4101 River Bends Drive
Shelby Township, Michigan 48317
Phone 586-323-2478 Fax 586-323-2479
Nature Center Coordinator - JoAnn Burgess
Shadbush Naturalist - Dan Farmer
River Bends Park Coordinator - Kerry Crosier
Parks, Recreation & Maintenance Director - Joe Youngblood
HOURS OF OPERATION
|Wednesday||10:00 am - 4:00 pm|
|Thursday||10:00 am - 8:00 pm|
|Friday||10:00 am - 8:00 pm|
|Saturday||10:00 am - 6:00 pm|
|Sunday||Noon - 5:00 pm|
To provide nature-related experiences and activities to help visitors of all ages develop and rekindle an awareness and appreciation for the natural world around them.
Shadbush Nature Center Facts
The Shadbush Nature Center is located in the northwest section of River Bends Park in Shelby Township, Michigan. The northern boundary of the Nature Center is adjacent to a unique natural area known as the Shadbush Tract. Both the natural area and the Nature Center are named for the exceptionally large Shadbush trees that grow in the area.
During the 1950s, the Nature Center area was a site of silos that formerly housed the Nike Missiles.
Discussion concerning construction of the Nature Center began in 1993, when Shelby Township acquired a part of the Rochester-Utica Recreation Area from the State of Michigan. This area is now known as River Bends Park.
With the assistance of the Shelby Parks & Recreation Committee, Shelby Township was able to apply for and receive a grant from the DNR (Michigan Department of Natural Resources Trust Fund) in the amount of $302,688.00.
Actual construction began in May of 2000. On February 3, 2001, the Nature Center officially opened to the public.
Check out the current edition of “Shelby Township News Worth Knowing” for program offerings and special events!
Additional Nature Center building details include:
Bulding Size 3,990 square feet
Log Construction Norlog LTD (Canadian Firm)
Log Size 10" diameter white pine
Architect AEW (Anderson, Eckstein & Westrick)
General Contractor Boulevard Construction Company
Contractor Donations Various local contractors donated labor & materials
A plaque acknowledging all donors to the Burgess Shadbush Nature Center
has been mounted on the entrance wall of the building
The Shadbush belongs to a group of flowering shrubs and small trees called Amelanchier, in the Rose family. The name is said to be derived from its sweet tasting berries. Due to their flowering and fruiting characteristics, a number of Amelanchiers have been given such names as Shadbush, Serviceberry, and Juneberry. “Shadbush” refers to the flowering of the bush-like tree in the early spring, when the Shad fish used to swim up the eastern rivers to spawn.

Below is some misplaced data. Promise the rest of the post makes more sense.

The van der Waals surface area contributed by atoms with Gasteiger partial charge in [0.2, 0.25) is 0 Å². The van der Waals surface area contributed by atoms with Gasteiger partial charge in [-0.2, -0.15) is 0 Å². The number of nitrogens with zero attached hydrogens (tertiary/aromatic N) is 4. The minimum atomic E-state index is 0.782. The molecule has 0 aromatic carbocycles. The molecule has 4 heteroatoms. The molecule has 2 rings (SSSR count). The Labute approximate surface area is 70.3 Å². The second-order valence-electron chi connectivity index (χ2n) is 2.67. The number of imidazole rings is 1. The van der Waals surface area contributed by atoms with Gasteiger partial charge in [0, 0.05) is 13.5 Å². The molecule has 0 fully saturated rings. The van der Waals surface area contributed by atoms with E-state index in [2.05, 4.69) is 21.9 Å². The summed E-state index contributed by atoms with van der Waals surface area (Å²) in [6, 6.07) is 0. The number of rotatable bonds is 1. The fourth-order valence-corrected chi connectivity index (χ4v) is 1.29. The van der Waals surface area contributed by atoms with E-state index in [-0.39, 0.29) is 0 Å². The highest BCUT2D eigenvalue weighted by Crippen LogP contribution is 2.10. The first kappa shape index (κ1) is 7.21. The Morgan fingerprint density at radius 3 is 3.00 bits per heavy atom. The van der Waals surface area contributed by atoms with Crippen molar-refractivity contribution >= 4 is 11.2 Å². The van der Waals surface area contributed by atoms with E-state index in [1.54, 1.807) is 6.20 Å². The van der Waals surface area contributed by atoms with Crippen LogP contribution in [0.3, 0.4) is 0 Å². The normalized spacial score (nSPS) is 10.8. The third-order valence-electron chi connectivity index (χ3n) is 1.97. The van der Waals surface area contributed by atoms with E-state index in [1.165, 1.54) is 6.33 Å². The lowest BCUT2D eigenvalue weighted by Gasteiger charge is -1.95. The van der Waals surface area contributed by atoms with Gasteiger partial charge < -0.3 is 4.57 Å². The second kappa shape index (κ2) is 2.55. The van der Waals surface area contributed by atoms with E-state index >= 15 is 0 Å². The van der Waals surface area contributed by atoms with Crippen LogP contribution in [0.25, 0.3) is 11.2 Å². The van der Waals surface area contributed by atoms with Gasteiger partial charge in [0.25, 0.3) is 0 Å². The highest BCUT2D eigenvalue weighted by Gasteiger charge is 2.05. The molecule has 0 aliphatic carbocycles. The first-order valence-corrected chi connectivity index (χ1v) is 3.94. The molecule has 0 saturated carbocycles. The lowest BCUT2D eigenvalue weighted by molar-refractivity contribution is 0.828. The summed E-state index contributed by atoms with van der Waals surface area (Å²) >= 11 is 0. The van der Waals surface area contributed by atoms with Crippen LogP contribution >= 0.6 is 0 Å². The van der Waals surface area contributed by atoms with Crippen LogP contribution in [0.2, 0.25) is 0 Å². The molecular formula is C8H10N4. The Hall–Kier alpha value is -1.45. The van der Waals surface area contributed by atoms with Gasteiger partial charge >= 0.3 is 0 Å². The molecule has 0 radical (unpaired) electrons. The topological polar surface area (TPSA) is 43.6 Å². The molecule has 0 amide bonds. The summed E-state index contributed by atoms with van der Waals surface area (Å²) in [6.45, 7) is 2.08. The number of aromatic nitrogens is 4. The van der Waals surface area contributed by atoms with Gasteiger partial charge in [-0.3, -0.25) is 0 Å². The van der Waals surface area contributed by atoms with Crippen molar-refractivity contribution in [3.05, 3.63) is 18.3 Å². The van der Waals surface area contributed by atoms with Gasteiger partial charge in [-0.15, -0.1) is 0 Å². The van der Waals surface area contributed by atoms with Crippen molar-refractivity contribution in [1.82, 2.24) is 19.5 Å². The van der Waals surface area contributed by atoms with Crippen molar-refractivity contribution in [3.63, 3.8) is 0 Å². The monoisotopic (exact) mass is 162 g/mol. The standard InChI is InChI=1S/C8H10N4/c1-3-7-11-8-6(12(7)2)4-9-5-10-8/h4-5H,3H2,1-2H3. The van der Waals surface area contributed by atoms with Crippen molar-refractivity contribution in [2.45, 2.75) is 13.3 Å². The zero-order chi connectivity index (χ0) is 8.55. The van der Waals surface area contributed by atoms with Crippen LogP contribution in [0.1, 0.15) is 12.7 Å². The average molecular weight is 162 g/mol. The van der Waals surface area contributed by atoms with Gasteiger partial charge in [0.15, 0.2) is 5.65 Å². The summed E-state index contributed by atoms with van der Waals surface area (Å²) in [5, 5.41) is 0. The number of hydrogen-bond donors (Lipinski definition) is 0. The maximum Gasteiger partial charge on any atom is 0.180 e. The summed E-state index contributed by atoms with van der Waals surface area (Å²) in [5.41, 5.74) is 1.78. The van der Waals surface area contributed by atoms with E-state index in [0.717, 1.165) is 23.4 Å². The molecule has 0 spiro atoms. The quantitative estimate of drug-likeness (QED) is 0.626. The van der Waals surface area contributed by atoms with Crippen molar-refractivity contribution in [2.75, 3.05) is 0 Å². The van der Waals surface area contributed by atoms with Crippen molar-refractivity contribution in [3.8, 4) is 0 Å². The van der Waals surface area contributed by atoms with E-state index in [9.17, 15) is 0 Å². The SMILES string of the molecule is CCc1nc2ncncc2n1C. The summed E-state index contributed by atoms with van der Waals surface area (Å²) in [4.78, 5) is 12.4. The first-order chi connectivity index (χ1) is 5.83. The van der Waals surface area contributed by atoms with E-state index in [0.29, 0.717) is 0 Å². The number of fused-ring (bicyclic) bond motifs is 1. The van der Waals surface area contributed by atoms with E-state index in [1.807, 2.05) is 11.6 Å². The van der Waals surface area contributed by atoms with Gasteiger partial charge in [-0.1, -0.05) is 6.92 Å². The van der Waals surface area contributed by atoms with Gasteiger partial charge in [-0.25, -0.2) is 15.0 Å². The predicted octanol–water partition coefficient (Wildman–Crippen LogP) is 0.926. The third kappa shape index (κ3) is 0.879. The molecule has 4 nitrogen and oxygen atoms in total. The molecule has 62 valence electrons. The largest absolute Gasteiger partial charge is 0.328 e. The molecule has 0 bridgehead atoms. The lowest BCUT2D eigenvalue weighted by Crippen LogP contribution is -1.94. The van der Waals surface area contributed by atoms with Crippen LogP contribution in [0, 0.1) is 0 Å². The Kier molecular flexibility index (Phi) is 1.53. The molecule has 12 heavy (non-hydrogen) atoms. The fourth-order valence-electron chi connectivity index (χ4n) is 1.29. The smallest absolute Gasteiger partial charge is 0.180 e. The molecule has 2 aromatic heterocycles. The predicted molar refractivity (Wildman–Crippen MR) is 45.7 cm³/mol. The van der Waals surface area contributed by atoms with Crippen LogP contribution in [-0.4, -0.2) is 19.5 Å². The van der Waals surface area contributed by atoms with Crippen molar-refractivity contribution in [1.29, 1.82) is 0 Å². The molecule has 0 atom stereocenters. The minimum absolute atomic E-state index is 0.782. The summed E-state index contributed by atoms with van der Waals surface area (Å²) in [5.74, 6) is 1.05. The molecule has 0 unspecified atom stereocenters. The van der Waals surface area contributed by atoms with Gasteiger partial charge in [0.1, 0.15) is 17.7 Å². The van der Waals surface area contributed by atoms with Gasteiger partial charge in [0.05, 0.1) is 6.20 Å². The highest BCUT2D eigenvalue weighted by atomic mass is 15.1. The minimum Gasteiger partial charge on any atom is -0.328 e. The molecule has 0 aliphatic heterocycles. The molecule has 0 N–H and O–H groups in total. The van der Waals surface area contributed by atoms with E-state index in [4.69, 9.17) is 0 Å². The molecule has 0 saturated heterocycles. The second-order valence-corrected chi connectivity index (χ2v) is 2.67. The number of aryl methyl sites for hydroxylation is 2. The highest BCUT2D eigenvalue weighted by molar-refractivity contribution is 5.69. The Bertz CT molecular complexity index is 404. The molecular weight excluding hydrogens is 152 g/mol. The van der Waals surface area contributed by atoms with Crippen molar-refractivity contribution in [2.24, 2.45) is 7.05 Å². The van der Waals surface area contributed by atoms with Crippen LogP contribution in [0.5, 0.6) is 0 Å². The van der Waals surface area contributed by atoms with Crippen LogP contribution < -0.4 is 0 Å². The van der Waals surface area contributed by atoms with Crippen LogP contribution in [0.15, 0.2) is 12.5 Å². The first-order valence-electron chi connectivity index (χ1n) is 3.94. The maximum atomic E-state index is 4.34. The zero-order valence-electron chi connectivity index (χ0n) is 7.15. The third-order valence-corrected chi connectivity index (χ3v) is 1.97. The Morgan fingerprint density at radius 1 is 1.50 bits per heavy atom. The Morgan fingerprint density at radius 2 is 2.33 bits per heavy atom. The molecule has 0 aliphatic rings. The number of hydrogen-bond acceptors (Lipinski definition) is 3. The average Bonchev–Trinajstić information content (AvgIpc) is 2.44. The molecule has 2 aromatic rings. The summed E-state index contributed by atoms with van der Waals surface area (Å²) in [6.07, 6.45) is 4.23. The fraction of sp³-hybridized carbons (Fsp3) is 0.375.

The mountain people call it the Serviceberry because the trees bloomed around the time the circuit riding ministers went into the mountains after each spring to perform such services as weddings. The name Juneberry reflects the maturity of its small, apple-like fruit in the month of June.
Over 40 species of birds and other animals like the skunk, raccoon, squirrel, and chipmunk eat the berries, which also make fine pies, jam, jelly, and wine. Rabbits, beaver, whitetail deer, and moose also browse on the twigs.
Native Americans mixed the dried berries with dried buffalo meat to make a food staple called Pemmican. The bark was simmered and used to soothe eyes irritated by the sun, dust, and snow blindness. They also used the wood to make arrow shafts.
Characteristics of the Shadbush
The buds are rather long, slender, and pointed. The bud scales may be greenish or reddish tinged in color.
The leaves are simple, egg-shaped, sharply toothed, and alternate. They are about ½ - 2 ½” long and about 1" wide. They may be somewhat rounded or heart-shaped at the base. In the fall, the leaves turn pretty shades of yellow, orange, and red.
The small white flowers with five narrow petals grow in clusters at the end of the branches. They bloom in early spring (March/April) before or as the leaves appear.
The small, round, apple-like fruits, the size of a large pea or small blueberry, are reddish purple or blue when ripe in early June.
The bark is mostly smooth and light gray in color with long, dark streaks with stripes like the stripes on a tiger.
The Shadbush Tract
The Shadbush Tract is a unique 80 acre natural area located in the northwest section of River Bends Park in Shelby Township. It’s named for the exceptionally large Shadbush trees that grow in the area.
This area has often been referred to as “the little Grand Canyon of Macomb County” because of its geological features. It might also be called “the gem of Shelby Township”. There is no other known tract of land in Shelby Township with such a variety of habitats — hardwood forest, cattail marsh, cedar swamp, and riverside meadows. A wide range of birds, small animals, and plant life is also found in the Shadbush Tract.